And that's my prayer for you today...that you will learn to take the good, the bad, and the ugly parts of your life and lay them at the feet of God. Because in the end, He's the only One who will be able to give you a relationship where minor things aren't deal-breakers!

We could extend this to any relationship. In fact, understanding is the base of any relationship, be it a husband-wife or parent-child or friendship! Be kinder than necessary because everyone you meet is fighting some kind of battle.

Don't put the key to your happiness in someone else's pocket -- keep it in your own.

-- Author Unknown


Monday, February 18, 2013


The power to break out of your sin alone [seems] unlikely enough, but the thought that there could be enough spiritual power to completely obliterate the choke hold of every sin that would ever be committed by anyone who ever lived sounds beyond comprehension.  Billions and billions of people were not able, even by pooling their power together, to overcome the lure of all these sins.  Every person who has ever lived added to, rather than subtracted from, the pile.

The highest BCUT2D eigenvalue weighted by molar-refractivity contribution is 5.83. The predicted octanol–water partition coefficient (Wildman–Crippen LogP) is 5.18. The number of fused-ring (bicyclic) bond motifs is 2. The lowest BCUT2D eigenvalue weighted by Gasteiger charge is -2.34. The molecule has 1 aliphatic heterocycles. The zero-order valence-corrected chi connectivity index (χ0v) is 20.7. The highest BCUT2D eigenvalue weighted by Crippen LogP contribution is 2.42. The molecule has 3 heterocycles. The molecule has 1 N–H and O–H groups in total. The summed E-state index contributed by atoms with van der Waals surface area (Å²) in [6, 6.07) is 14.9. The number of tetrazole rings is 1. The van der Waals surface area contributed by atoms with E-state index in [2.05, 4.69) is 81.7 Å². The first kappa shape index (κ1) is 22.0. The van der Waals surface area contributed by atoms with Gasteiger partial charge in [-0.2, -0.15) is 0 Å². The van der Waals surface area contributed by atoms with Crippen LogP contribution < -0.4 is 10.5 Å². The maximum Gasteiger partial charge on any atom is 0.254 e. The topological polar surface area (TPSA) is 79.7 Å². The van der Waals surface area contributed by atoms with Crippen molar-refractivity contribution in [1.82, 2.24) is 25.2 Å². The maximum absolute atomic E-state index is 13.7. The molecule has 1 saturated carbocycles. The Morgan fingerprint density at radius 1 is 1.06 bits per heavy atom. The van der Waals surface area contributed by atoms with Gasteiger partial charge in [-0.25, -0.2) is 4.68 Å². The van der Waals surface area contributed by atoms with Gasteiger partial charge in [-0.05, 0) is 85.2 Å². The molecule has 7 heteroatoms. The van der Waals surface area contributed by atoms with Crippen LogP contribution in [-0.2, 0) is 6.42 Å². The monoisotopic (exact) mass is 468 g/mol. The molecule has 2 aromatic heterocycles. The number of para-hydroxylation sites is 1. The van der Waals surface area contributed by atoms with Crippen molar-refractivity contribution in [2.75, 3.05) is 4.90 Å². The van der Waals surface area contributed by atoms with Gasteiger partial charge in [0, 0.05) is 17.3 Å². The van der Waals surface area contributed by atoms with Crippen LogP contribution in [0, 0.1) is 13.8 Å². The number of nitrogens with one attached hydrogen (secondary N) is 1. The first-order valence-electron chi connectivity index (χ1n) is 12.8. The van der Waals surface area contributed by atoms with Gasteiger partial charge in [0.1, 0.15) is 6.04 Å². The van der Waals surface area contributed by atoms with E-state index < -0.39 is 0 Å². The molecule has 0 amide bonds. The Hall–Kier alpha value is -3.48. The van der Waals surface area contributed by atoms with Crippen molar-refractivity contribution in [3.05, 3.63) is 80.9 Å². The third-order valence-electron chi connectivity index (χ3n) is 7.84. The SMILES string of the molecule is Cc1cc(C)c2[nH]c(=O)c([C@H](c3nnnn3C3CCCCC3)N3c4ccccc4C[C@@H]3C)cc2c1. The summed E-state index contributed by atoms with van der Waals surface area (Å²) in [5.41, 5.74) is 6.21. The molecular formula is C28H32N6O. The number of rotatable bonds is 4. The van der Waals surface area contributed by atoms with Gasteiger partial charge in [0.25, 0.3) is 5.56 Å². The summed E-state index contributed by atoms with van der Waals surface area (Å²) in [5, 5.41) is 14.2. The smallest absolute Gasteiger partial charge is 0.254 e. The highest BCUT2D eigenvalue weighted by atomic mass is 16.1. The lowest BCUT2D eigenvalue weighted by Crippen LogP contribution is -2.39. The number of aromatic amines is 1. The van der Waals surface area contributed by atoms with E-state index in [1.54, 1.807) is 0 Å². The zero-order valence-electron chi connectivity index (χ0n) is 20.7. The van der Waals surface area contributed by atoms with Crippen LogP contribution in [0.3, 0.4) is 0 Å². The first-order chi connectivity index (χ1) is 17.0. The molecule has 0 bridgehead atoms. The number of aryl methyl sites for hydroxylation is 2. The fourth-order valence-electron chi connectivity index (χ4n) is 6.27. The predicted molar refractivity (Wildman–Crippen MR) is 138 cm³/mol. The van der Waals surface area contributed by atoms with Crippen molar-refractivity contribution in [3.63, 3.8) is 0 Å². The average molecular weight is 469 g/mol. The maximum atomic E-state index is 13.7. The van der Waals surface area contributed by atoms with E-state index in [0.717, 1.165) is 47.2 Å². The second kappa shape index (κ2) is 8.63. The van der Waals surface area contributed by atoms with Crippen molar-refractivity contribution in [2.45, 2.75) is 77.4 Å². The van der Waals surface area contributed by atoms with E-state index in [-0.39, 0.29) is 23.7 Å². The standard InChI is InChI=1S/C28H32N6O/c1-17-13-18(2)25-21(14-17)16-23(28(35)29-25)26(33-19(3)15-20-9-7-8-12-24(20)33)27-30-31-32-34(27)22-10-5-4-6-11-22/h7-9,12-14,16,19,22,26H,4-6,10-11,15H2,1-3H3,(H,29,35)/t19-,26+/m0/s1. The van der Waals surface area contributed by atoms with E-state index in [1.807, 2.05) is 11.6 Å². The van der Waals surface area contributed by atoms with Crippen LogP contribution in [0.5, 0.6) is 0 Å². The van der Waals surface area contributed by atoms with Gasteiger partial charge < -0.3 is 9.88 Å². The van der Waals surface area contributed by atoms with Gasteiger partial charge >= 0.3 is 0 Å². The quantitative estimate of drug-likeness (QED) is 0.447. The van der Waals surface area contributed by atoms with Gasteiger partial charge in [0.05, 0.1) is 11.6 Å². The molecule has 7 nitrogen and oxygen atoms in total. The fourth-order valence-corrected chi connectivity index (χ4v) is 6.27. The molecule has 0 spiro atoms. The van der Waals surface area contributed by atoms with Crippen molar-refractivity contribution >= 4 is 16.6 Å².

Everyone, that is, except for One.

That's the power of the resurrection of Jesus Christ - a power that could overcome every spiritual failing, every sin, every weakness, in one explosive act.  When Christ rose from the dead, He displayed enough raw power literally to blow apart the prison walls of hell and buy back those souls who would trust in Him.  What we are powerless to do in our own lives, Christ was powerful enough to accomplish for every one who would believe. 

-- Bill Hybels in The God You're Looking For


Friday, February 15, 2013


Someone has said that our greatest security against sin is our being shocked by it.  The shock response is hard to come by in our day.  We are fed such a constant "diet of shock" in the media that we're not likely to be shocked by anything so subtle as passing thoughts of evil.  Besides, our culture excuses most conduct, including even the most reprehensible, by shifting the guilt to others. 

-- J. Ellsworth Kalas in If Experience Is Such a Good Teacher Why Do I Keep Repeating the Course?


Thursday, February 14, 2013


[The unchristian environment] is the place where we find out whether the Christian's meditation has led him into the unreal, from which he awakens in terror when he returns to the workaday world, or whether it has led him into a real contact with God, from which he emerges strengthened and purified.  Has it transported him for a moment into a spiritual ecstasy that vanishes when everyday life returns, or has it lodged the Word of God so securely and deeply in his heart that it holds and fortifies him, impelling him to active love, to obedience, to good works?  Only the day can decide.